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Genetic differentiation in functional traits among European sessile oak populations

Citation

Torres-Ruiz, JM and Kremer, A and Carins Murphy, MR and Brodribb, T and Lamarque, LJ and Truffaut, L and Bonne, F and Ducousso, A and Delzon, S, Genetic differentiation in functional traits among European sessile oak populations, Tree Physiology, 39, (10) pp. 1736-1749. ISSN 0829-318X (2019) [Refereed Article]

Copyright Statement

Copyright 2019 The Authors

DOI: doi:10.1093/treephys/tpz090

Abstract

The vulnerability of forest species and tree populations to climate change is related to the exposure of the ecosystem to extreme climatic conditions and to the adaptive capacity of the population to cope with those conditions. Adaptive capacity is a relatively under-researched topic within the forest science community, and there is an urgent need to understand to what extent particular combinations of traits have been shaped by natural selection under climatic gradients, potentially resulting in adaptive multi-trait associations. Thus, our aim was to quantify genetic variation in several leaf and woody traits that may contribute to multi-trait associations in which intra-specific variation could represent a source for species adaptation to climate change. A multi-trait approach was performed using nine Quercus petraea provenances originating from different locations that cover most of the speciesí distribution range over Europe and that were grown in a common garden. Multiple adaptive differences were observed between oak provenances but also some evolutionary stasis. In addition, our results revealed higher genetic differentiation in traits related to phenology and growth than in those related to xylem anatomy, physiology and hydraulics, for which no genetic differentiation was observed. The multiple associations between those traits and climate variables resulting from multivariate and path analyses suggest a multi-trait association largely involving phenological and growth traits for Q. petraea.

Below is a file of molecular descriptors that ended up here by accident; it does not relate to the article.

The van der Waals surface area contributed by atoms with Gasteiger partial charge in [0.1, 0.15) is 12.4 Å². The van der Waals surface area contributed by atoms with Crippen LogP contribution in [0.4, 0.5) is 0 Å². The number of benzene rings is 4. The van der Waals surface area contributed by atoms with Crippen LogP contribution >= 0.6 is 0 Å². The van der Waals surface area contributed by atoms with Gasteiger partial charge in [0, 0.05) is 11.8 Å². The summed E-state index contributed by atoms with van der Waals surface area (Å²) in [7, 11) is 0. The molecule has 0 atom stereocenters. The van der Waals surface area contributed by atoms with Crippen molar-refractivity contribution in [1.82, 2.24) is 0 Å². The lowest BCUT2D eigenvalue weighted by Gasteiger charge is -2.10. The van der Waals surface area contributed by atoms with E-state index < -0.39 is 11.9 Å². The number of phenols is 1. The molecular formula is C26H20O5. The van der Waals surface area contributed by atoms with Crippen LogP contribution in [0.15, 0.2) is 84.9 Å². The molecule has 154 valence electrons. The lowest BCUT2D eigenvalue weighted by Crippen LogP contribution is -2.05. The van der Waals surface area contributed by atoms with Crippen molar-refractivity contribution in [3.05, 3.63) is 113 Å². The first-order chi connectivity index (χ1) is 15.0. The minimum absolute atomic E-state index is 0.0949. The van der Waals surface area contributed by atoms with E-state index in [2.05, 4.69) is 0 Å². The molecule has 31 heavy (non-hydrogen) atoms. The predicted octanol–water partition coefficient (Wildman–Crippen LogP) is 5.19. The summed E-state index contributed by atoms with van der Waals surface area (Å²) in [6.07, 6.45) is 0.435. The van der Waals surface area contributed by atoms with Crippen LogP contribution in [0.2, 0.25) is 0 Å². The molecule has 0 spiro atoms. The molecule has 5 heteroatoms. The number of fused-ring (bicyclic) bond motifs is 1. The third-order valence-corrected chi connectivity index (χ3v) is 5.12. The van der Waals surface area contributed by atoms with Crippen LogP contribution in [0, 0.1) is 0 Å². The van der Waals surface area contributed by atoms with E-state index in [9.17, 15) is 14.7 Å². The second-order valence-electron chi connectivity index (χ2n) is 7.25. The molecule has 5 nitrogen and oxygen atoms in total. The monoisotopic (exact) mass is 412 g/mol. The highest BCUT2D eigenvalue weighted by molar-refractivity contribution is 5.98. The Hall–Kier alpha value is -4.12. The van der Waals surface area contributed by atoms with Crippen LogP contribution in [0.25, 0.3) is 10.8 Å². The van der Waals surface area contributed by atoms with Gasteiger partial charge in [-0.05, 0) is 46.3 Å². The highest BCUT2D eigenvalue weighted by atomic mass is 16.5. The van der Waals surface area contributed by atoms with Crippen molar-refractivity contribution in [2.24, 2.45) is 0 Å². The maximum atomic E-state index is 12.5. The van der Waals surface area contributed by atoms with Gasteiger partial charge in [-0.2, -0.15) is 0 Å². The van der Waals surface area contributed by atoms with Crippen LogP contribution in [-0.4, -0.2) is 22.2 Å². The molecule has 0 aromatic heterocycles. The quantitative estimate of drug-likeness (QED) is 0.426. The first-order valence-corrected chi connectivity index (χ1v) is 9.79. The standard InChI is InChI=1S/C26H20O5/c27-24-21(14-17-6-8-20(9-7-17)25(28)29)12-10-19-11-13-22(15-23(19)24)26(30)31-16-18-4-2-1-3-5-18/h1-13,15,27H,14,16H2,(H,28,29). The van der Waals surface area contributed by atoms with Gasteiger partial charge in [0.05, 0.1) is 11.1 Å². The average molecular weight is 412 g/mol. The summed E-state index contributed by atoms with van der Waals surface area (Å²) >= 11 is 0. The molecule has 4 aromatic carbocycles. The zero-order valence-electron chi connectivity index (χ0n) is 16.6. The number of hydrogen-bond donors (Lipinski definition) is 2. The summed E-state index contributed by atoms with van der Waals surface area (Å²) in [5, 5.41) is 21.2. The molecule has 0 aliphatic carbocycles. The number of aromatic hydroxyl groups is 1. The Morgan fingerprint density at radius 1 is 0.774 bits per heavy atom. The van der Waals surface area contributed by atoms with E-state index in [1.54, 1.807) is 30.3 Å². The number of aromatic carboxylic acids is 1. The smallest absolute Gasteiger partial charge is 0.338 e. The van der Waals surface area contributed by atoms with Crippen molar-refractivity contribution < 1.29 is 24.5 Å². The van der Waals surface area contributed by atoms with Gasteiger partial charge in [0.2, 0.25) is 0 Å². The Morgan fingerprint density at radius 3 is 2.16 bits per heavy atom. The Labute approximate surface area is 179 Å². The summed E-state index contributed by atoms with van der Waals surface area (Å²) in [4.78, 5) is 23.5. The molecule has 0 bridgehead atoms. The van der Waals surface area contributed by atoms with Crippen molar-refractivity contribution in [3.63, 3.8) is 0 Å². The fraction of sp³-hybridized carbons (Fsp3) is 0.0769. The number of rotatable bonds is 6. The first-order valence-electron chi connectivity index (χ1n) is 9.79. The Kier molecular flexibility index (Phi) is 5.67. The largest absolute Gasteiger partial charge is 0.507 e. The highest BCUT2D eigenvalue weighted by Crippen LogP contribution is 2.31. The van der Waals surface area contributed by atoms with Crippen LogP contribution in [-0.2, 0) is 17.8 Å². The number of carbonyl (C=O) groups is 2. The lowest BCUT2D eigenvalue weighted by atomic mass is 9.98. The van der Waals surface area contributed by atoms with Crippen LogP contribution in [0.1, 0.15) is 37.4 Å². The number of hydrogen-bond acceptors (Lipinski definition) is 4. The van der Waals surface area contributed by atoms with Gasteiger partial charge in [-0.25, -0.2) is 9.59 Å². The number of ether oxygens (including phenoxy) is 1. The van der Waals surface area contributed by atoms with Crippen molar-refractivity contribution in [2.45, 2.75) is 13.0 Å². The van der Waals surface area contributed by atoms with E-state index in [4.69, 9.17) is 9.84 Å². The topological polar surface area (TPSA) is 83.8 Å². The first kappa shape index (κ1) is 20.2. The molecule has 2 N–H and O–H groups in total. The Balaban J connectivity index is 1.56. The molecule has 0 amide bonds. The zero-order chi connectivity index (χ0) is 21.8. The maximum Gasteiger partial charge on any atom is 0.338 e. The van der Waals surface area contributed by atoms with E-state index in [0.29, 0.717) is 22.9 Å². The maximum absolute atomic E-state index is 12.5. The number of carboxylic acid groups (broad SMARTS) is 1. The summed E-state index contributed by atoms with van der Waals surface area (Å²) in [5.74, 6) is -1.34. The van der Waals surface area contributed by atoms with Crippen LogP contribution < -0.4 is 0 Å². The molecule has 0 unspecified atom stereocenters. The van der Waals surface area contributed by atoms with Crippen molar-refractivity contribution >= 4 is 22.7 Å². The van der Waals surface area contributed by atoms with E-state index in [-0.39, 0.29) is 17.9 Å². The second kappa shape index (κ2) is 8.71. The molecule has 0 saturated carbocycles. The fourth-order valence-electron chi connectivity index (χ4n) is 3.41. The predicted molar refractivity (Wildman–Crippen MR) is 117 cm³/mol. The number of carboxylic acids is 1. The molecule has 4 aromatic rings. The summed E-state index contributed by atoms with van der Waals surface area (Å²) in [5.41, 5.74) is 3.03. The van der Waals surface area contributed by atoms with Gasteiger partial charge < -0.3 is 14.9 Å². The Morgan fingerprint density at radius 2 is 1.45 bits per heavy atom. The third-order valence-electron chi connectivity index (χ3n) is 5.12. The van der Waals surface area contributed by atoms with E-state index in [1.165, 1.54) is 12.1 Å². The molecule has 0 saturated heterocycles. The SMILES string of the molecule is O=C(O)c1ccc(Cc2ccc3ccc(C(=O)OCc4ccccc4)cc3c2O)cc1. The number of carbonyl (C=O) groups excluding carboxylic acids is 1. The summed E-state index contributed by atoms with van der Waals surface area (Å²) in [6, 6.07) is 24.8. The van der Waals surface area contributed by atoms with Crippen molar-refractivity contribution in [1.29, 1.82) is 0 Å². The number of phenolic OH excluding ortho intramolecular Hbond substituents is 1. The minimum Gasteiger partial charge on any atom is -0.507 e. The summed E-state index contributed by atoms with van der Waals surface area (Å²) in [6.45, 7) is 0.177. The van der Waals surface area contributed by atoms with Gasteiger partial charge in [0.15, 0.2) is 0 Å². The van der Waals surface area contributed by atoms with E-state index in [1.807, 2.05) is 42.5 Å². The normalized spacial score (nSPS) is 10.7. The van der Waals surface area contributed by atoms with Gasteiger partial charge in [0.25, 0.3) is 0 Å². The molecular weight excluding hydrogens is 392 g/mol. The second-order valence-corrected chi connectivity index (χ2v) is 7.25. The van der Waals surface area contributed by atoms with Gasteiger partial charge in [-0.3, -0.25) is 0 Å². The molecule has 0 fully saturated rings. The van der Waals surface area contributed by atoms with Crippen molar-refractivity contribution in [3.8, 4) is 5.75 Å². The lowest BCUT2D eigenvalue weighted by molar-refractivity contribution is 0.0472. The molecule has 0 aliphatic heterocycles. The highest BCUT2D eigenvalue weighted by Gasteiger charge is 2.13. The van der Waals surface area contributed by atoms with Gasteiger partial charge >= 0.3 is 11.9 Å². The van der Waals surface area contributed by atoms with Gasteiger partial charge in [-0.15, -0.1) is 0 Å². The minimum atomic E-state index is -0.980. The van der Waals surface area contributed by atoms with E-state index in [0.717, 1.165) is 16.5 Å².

Item Details

Item Type:Refereed Article
Keywords:adaptive capacity, embolism resistance, climate change, phenology, plant ecophysiology, plant functional traits
Research Division:Biological Sciences
Research Group:Ecology
Research Field:Ecological physiology
Objective Division:Environmental Policy, Climate Change and Natural Hazards
Objective Group:Adaptation to climate change
Objective Field:Climate change adaptation measures (excl. ecosystem)
UTAS Author:Carins Murphy, MR (Miss Madeline Carins-Murphy)
UTAS Author:Brodribb, T (Professor Tim Brodribb)
ID Code:138342
Year Published:2019
Web of Science® Times Cited:10
Deposited By:Plant Science
Deposited On:2020-04-02
Last Modified:2020-07-28
Downloads:0

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